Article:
Planting Peppers

Best Place For Sweet or Hot Peppers

Peppers need lots of sun. They do best with 8 to 10 hours a day, although they will grow with as little as 6 hours a day. Locate pepper plants where they are protected from wind. Because they are very sensitive to cold be sure the soil has warmed to over 65F and all danger of frost is past before planting seedlings outside unprotected.

Note - Not Near Black Walnut Tree
Peppers suffer stunting, wilting, or even death when they come in contact with black walnut roots. Allelopathic reactions occur within a circle one and a half times the distance from the trunk to the outermost branches.

Soil Conditions - Peppers do best in fairly rich soil that both drains well and holds water well, such as a sandy loam. Add peat moss or chopped leaves to the soil every year or two to achieve this texture. Like most vegetables, they prefer slightly acidic soil (pH 6.0 to 7.0). Pepper roots normally grow down about 8 inches, but a few varieties penetrate soil as deep as 4 feet if the soil is not compacted.

Starting From Seed

Start pepper plants indoors under fluorescent lights from 6 to 8 weeks prior to the expected final frost in your area. Peppers don’t do well when started on a window sill. The earlier their start, the greater their headstart for production of fruit when they are finally planted outdoors. Since assuring frost free weather requires delaying planting seedlings outside until a month after last frost, they will be in your care for almost two months. Plant seeds in peat pots filled with soilless medium according to package instructions. Germination takes from 8 to 20 days, depending on the variety. After the leaves begin to appear adjust the lights so that they sit about one inch above the plants as they get progressively larger. Operate lights for 10 hours a day. Seedlings like it warm at all times; over 72 degrees is best. By the way, pepper seed will last for 2 years if stored in the refrigerator and kept dry. [See Starting Plants From Seed. We offer a broad range of seed starting equipment and supplies in Yardener's Tool Shed; click here

 Starting With Seedling

Choose stocky seedlings with healthy foliage and no blossoms. If blossoms appear, pinch them off over a period of 3 weeks or more, so the plant can spend its energy building roots and foliage. Keep seedlings moist until it is warm enough to plant them outdoors.

Planting Seedlings in the Garden

Peppers are much more sensitive to cold than tomatoes or eggplant. So it is very important to wait until daytime temperatures approach 70 and night time temperatures do not go below 60. If the seedling experiences many nights below 55 their growth will be stunted for the whole season. Soil temperatures need to be above 55. Peppers flourish when soil has warmed to between 70 and 80°F. Choose an overcast day or plant in the late afternoon to protect the young plants from the hot sun while they cope with transplant shock. With a trowel, loosen the soil at the site and (optional) mix in a tablespoon of fertilizer per plant. Dig a hole at least as deep and slightly wider than the container that the seedling is in. Pop seedlings from plastic market packs by pushing gently from the bottom to dislodge the soil and roots together. Plants in peat cups can be set directly into the soil after the bottoms of the containers have been punctured. Tear back the tops of peat pots so that they do not protrude above the soil surface. Set one plant in each hole. Set them in the hole at the same level they sat in the pot. Press soil gently around plant stems and water well.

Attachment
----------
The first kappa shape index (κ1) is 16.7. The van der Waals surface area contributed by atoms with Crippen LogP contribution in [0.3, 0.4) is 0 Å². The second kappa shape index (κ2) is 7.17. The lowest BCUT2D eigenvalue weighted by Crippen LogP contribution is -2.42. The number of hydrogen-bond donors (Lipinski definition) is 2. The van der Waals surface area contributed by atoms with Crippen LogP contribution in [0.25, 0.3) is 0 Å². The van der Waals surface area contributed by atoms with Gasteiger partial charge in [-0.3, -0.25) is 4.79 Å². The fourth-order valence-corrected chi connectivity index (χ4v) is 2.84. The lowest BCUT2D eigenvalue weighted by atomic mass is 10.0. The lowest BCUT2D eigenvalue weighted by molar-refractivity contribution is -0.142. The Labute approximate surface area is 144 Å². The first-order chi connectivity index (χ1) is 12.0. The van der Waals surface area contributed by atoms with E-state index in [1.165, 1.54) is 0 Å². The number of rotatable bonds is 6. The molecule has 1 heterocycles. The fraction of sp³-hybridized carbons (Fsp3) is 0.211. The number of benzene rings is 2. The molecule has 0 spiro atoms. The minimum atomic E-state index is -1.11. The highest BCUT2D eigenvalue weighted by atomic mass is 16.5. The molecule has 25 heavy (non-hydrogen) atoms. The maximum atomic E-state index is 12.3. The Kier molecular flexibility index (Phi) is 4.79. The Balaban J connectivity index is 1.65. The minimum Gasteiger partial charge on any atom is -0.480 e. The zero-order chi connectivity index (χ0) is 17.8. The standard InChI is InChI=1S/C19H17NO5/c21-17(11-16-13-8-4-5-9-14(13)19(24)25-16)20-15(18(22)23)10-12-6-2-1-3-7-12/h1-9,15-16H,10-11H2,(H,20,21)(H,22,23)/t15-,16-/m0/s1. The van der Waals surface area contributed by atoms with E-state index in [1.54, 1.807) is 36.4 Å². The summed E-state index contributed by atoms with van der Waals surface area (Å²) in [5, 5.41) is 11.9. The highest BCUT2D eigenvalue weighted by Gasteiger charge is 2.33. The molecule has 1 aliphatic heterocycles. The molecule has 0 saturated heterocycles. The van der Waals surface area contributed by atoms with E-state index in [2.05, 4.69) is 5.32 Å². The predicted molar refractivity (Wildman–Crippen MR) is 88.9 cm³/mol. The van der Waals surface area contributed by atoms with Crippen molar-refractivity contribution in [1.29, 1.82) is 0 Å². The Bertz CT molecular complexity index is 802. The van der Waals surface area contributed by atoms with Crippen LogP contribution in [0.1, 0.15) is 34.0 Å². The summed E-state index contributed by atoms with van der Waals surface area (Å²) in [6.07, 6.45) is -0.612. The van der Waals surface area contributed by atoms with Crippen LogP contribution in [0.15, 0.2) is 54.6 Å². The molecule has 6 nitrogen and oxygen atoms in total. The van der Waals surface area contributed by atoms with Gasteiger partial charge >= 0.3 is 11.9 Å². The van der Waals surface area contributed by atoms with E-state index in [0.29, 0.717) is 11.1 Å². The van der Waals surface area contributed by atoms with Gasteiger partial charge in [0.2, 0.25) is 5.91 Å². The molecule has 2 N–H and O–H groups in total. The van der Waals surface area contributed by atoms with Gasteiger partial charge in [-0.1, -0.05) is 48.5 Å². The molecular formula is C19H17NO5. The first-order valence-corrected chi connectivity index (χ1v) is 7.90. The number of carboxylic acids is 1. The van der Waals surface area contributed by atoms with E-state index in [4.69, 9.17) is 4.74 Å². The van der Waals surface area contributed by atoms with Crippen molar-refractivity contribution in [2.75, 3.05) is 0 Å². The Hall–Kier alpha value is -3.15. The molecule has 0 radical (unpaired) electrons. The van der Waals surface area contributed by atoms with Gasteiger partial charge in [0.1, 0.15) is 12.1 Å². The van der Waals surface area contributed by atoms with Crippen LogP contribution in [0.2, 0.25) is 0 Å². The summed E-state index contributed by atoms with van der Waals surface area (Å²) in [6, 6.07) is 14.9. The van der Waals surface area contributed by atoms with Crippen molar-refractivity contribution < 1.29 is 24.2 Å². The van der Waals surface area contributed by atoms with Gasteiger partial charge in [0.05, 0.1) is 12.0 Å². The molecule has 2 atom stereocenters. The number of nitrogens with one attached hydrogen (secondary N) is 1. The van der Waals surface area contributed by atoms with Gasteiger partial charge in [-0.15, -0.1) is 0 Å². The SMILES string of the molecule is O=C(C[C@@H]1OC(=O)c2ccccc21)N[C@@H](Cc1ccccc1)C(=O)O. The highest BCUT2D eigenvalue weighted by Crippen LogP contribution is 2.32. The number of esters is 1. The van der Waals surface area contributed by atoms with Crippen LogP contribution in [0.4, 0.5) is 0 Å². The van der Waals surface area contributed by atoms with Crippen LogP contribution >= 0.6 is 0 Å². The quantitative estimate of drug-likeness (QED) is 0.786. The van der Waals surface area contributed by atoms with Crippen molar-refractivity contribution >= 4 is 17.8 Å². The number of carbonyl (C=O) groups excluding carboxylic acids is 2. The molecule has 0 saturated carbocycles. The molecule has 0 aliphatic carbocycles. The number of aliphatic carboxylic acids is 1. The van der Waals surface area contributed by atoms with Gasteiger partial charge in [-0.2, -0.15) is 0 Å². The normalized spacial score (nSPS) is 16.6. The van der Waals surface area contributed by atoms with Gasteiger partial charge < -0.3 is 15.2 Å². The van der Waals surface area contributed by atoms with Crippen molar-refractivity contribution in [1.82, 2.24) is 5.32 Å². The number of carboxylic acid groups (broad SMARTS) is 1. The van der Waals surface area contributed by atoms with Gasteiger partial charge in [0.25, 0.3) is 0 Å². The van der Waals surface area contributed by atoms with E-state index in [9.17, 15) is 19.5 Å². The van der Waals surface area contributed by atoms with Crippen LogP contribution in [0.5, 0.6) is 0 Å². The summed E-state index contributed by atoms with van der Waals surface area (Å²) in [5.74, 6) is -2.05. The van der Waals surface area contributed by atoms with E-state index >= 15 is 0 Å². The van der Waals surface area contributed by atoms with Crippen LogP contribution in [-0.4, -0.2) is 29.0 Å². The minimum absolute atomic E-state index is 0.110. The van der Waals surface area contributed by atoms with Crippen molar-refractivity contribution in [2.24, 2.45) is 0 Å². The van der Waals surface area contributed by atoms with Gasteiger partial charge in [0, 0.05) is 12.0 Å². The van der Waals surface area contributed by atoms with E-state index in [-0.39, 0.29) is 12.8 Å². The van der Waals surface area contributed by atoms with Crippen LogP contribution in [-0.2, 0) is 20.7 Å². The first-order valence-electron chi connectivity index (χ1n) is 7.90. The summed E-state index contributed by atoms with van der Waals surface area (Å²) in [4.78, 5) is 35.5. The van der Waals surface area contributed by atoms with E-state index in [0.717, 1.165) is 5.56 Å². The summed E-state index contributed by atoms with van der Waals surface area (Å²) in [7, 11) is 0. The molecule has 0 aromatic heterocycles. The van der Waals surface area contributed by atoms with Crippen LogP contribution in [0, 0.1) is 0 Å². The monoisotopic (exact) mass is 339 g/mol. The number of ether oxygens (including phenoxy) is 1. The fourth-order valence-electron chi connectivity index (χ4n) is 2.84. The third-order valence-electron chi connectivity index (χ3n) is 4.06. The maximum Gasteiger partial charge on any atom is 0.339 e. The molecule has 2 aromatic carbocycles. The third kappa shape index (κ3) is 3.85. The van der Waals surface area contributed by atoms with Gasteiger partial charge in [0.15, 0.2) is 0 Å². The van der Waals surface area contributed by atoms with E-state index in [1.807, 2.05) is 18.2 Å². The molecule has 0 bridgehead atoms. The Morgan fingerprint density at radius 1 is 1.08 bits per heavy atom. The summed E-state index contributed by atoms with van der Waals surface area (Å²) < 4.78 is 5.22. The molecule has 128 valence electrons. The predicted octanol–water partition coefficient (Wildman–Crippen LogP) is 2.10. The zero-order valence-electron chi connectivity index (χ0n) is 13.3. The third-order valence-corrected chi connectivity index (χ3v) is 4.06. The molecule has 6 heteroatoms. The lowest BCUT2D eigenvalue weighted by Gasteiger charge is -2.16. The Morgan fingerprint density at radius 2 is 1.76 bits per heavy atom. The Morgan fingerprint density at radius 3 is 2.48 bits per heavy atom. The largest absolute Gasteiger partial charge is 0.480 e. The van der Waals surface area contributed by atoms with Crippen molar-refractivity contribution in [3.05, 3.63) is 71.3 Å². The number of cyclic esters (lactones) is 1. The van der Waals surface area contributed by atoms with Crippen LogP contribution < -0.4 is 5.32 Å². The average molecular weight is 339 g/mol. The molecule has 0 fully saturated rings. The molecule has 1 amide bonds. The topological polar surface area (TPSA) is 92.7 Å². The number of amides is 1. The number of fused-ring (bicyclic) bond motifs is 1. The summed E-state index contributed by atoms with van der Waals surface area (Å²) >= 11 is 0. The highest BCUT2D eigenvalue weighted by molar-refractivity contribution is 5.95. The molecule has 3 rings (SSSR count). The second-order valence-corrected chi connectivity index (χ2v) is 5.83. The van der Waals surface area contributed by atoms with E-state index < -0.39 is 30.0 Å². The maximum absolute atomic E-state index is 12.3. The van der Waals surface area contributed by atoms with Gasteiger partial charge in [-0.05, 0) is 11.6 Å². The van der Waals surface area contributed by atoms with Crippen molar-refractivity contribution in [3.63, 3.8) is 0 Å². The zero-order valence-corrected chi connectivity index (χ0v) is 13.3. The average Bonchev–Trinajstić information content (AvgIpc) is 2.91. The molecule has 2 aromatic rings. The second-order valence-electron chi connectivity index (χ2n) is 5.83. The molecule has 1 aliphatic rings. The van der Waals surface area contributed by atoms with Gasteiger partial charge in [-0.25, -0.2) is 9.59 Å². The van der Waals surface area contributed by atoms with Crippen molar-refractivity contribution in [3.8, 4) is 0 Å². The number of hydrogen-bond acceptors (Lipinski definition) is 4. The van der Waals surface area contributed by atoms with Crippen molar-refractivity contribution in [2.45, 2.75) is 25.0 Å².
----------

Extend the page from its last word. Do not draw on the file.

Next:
Amendments In Planting or Transplanting
There are a number of products at the garden center that will help your newly planted or transplanted plants deal better with the stress inherent in the planting process. All healthy plants have beneficial fungi, called mycorrhizal fungi, living on their roots. You can buy these valuable additions to your plant’s ecosystem. See the file describing
Using Micorrhizae When Planting.

In addition, there are a number of products such as seaweed, compost tea, and beneficial soil microbes that when added to the planting process will help your newly established plants get going faster. See the file
New Technology In Plant Growth Activators

Spacing Considerations

Plant bell pepper plants 18 to 24 inches apart from each other and from other plants. If space is at a premium, set them as close as 12 inches apart but plan to fertilize them a bit more since they are competing with each other for food.

Growing Peppers In Containers

Most sweet peppers grow well in containers as long as they are big enough 12 inches minimum, but larger is better; 5 gallon pail or larger is best. Space-saving sweet pepper varieties include Canape, Gypsy Hybrid, Italian Sweet, and Pepper Pot.
Note about Greenhouse - Sweet peppers do not do well in a greenhouse environment.
Growing Plants In Containers
Choosing Containers

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